A fired up Diaz slapped away Penn’s punches and stuck his chin out as round two began, but again, Penn’s cool served him well as he got in some quick shots before the two tied up. After breaking, the two exchanged at close quarters, but after stuffing a takedown attempt, Diaz was able to mark up Penn’s face with some knees. After that sequence, Diaz began to open up as Penn stood with his back to the fence, and the Stockton native’s body attack appeared to do the most damage.  With 1:40 left, Diaz hurt Penn with a left to the head and he opened up with both hands, putting the former two division UFC champ in serious trouble. With less than 20 seconds remaining, Penn finally got a brief respite as the two locked up, but as the bell sounded, Diaz was clearly in control of the fight.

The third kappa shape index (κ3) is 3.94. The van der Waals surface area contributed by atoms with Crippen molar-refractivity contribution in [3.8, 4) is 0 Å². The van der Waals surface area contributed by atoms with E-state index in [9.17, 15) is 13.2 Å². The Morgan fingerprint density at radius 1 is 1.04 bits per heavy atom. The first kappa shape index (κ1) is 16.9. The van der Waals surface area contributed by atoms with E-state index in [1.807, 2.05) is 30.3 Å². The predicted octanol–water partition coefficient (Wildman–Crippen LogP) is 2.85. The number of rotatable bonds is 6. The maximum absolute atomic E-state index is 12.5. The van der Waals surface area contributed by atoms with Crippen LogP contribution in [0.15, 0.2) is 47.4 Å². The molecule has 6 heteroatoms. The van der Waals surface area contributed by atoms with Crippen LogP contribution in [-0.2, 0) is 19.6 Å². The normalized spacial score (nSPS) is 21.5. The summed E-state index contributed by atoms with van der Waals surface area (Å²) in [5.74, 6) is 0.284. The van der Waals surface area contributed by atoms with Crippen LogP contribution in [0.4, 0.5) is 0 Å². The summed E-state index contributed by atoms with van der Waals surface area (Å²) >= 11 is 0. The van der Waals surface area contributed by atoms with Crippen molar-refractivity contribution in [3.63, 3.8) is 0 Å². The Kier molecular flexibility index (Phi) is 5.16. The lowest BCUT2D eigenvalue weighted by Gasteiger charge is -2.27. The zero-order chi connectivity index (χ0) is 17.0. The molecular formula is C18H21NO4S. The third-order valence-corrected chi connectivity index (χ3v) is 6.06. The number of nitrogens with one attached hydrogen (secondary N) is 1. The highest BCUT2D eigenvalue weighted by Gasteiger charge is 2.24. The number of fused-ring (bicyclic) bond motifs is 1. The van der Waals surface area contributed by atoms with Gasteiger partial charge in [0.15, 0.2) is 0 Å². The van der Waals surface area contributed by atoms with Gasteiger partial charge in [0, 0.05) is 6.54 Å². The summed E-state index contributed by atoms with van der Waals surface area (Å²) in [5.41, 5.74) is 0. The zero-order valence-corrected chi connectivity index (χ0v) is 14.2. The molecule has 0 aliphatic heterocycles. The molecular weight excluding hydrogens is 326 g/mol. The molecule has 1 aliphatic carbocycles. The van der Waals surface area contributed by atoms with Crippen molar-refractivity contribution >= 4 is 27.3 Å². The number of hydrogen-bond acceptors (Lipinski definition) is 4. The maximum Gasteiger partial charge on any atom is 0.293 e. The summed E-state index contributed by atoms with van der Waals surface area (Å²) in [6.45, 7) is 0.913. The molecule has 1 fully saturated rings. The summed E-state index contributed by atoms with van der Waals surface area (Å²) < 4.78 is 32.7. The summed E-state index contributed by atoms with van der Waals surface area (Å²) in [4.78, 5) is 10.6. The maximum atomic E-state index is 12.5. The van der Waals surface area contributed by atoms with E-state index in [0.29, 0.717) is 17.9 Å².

Barely able to contain themselves at the bell to start the final round, Penn tried to lock up with Diaz to get the fight to the ground, but the tireless Diaz wasn’t having it. Penn did use the time to get back to the middle of the Octagon for a moment, a key to him getting back in the fight. Diaz’ relentless attack wasn’t allowing for too many moments of daylight, but Penn did get his shots in, with the evidence showing on Diaz’ face. Diaz was doing the lion’s share of the scoring though, with Penn’s amazing chin on display for all to see. With under two minutes left, Penn surged with a series of hard shots, not ready to give in. A brief tie-up against the fence wasn’t a break, it was just an opportunity for the two to recharge for one last assault, and that’s just what they gave each other, drawing an appreciative roar from the crowd for a final blast of toe-to-toe slugging.

With the win, Diaz improves to 27-7 with 1 NC; Penn falls to 16-8-2.

Matt Mitrione had made quite the impression in just five professional fights, all in the UFC, but the Ultimate Fighter alum’s step up fight against veteran contender Cheick Kongo proved to be too much of a leap at the moment, as Kongo scored a three round unanimous decision win over Mitrione in the UFC 137 co-main event Saturday at the Mandalay Bay Events Center. See post-fight interview